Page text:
Academic Writing

Writing a list of references

At the end of all pieces of academic writing, you need a list of materials that you have used or referred to. This usually has a heading: references but may be bibliography or works cited depending on the conventions of the system you use.

The object of your writing is for you to say something for yourself using the ideas of the subject, for you to present ideas you have learned in your own way. The emphasis should be on working with other people’s ideas, rather than reproducing their words. The ideas and people that you refer to need to be made explicit by a system of referencing. This consists of a list of materials that you have used at the end of the piece of writing and references to this list at various points throughout the essay. The purpose of this is to supply the information needed to allow a user to find a source.

Therefore, at the end of your work you need a list of the materials you have used - a bibliography or a reference list.

There are many ways of writing a list of references - check with your department for specific information.

  • The most common system is called the Harvard system. There is no definitive version of the Harvard system and most universities have their own. But the one used here - the American Psychological Association style - is well known and often used (American Psychological Association, 1983, 1994, 1999, 2001, 2010).
  • Click here or see Gibaldi (2003) and Modern Languages Association (1998, 2009) for another way.
  • Many scientists use a numerical system, often called the Vancouver style or BS 1629. Click here, see International Committee of Medical Journal Editors (1991), US National Library of Medicine or Citing Medicine: The NLM Style Guide for Authors, Editors, and Publishers (2nd edition) for more information.
  • Another common system is that defined in the Chicago Manual of Style. In fact the Chicago Manual of Style presents two basic systems: (1) a numerical system and (2) an author-date system. Choosing between the two depends on your subject and institution. See here or University of Chicago Press (2010) or Chicago Manual of Style.

A good - although idioscyncratic -  overview can be found in Pears & Shields (2013).

1. Example


Abercrombie, D. (1968). Paralanguage. British Journal of Disorders of Communication, 3, 55-59.

Barr, P., Clegg, J. & Wallace, C. (1981). Advanced reading skills. London: Longman.

British Council Teaching Information Centre. (1978). Pre-sessional courses for overseas students. London: British Council.

Chomsky, N. (1973). Linguistic theory. In J. W. Oller & J. C. Richards (Eds.), Focus on the learner (pp. 29-35). Rowley, Massachusetts: Newbury House.

Fromkin, V. & Rodman, R. (1983). An introduction to language. London: Holt-Saunders.

Gillett, A. J. & Hammond, A. C. (2009). Mapping the maze of assessment: An investigation into practice. Active Learning in Higher Education, 10, 120-137. doi: 10.1177/1469787409104786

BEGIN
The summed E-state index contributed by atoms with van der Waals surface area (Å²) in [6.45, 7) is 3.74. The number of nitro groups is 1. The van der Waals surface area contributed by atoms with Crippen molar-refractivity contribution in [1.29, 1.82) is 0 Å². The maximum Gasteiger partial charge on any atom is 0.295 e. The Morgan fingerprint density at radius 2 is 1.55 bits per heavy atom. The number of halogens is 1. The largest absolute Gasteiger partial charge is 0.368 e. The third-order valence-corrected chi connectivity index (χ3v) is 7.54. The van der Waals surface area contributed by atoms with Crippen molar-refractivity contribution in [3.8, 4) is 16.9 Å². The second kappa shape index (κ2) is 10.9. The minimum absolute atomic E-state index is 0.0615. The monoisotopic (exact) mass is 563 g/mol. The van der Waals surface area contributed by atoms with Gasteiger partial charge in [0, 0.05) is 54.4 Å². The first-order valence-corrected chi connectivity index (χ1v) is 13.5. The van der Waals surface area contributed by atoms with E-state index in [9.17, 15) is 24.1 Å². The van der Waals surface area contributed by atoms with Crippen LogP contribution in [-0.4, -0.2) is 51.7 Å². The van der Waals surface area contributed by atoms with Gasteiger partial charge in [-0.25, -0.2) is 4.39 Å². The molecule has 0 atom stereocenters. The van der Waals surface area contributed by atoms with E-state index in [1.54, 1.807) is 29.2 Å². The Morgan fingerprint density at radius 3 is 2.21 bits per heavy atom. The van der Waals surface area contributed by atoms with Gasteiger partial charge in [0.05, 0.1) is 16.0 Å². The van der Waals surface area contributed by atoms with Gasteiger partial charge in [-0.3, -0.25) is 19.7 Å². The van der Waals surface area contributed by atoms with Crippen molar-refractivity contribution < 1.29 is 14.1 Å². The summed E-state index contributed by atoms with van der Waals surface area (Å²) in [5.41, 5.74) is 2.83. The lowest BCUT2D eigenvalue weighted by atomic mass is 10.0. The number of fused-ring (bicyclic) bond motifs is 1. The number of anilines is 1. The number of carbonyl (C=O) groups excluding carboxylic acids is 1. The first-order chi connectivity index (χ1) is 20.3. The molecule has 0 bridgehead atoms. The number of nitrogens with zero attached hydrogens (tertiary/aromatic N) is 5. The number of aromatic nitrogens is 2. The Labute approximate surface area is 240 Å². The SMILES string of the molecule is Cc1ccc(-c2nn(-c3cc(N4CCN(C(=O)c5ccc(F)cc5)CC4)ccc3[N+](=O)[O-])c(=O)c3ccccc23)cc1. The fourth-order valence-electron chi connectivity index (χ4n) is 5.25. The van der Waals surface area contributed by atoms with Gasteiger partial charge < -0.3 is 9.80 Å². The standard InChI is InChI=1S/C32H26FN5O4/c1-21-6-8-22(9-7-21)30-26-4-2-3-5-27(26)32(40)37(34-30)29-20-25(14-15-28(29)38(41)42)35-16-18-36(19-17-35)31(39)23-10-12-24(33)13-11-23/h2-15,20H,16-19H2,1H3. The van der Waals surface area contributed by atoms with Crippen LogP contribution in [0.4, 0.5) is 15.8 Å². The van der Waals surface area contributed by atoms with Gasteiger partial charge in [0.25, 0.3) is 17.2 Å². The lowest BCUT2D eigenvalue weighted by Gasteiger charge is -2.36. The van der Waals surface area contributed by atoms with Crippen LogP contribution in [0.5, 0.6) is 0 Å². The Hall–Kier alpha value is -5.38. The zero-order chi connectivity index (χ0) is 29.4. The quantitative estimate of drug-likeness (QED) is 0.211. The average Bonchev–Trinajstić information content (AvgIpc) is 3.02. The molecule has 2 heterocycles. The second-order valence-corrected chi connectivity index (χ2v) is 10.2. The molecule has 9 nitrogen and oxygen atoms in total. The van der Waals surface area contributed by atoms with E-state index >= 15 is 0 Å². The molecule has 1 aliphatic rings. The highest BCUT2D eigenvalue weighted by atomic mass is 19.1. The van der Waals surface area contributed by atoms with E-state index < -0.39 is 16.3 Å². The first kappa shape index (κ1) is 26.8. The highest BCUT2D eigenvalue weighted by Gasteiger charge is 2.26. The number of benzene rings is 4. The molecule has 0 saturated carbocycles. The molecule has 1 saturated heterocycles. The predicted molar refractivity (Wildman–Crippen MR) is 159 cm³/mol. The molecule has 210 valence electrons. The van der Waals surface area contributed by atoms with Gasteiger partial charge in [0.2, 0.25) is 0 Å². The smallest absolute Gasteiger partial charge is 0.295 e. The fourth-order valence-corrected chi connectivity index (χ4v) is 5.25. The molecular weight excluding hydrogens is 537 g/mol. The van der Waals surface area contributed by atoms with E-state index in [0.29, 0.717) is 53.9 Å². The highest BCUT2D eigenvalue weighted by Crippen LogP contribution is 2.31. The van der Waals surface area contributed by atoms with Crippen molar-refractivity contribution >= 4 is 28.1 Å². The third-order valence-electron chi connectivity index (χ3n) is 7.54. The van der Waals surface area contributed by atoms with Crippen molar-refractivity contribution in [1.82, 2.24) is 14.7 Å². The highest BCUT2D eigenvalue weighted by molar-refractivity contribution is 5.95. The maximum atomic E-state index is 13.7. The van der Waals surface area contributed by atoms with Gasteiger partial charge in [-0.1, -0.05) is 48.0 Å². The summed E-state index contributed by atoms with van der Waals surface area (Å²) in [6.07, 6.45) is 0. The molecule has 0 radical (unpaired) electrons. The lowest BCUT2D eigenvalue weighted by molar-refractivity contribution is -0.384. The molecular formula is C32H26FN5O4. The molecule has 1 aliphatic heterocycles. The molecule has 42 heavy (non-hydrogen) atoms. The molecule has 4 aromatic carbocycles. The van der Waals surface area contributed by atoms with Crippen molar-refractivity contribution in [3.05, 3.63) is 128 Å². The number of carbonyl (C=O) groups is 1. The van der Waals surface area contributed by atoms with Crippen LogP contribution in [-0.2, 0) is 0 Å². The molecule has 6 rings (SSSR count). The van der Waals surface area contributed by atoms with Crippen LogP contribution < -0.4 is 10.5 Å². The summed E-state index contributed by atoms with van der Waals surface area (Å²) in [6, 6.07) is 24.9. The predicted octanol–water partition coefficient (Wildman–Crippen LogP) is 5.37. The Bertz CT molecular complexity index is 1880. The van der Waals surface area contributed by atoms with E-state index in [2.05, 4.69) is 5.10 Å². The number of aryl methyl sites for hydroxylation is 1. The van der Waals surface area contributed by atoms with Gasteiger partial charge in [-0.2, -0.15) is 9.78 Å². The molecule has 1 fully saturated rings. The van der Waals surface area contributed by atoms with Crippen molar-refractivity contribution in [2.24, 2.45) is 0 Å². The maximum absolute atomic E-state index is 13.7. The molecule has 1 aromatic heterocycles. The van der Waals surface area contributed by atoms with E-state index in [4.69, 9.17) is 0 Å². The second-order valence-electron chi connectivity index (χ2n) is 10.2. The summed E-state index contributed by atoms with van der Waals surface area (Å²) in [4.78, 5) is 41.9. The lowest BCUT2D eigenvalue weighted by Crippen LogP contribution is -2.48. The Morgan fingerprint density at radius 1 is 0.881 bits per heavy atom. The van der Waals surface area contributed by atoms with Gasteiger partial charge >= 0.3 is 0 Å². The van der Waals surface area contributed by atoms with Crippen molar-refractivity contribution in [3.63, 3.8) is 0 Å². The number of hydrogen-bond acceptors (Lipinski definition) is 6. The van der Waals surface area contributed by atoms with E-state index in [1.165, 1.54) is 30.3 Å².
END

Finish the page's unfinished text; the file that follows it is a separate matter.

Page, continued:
Guiora, A. Z., Paluszny, M., Beit-Hallahmi, B., Catford, J. C., Cooley, R. E. & Dull, C. Y. (1975). Language and person: Studies in language behaviour. Language Learning, 25, 43-61.

GVU's 8th WWW user survey. (n.d.). Retrieved from

Jacobson, J. W., Mulick, J. A. Schwartz, A. A. (1995). A history of facilitated communication: Science, pseudoscience, and antiscience: Science working group on facilitated communication. American Psychologist, 50, 750-765. Retrieved from

Kinsella, V. (Ed.). (1978). Language teaching and linguistics: Surveys. Cambridge: Cambridge University Press.

Lipinsky, E. & Bender, R. (1980). Critical voices on the economy. Survey, 25, 38-42.

Oller, J. W. & Richards, J. C. (Eds.). (1973). Focus on the learner. Rowley, Massachusetts: Newbury House.

Longman dictionary of contemporary English. (1978). London: Longman.

Smith, F. (1978). Reading. Cambridge: Cambridge University Press.

Stern, H. H. & Weinrib, A. (1978). Foreign languages for younger children: Trends and assessment. In V. Kinsella (Ed.), Language teaching and linguistics: Surveys (pp. 152-172). Cambridge: Cambridge University Press.


Use heading: References.

Page numbers should be included for all articles in journals and in collections.

Use italics (or underlining in handwriting) for titles of books, periodicals, newspapers etc.

Use alphabetical order. Alphabetise works with no author by the first significant word in the title.

All co-authors should be listed.

Indent second etc. lines

Use (n.d.) if no date is given.

If the author of a document is not given, begin the reference with the title of the document.

Include the DOI, if one has been assigned.

See: Books; Journals/PeriodicalsEdited CollectionsCDsInternetOthers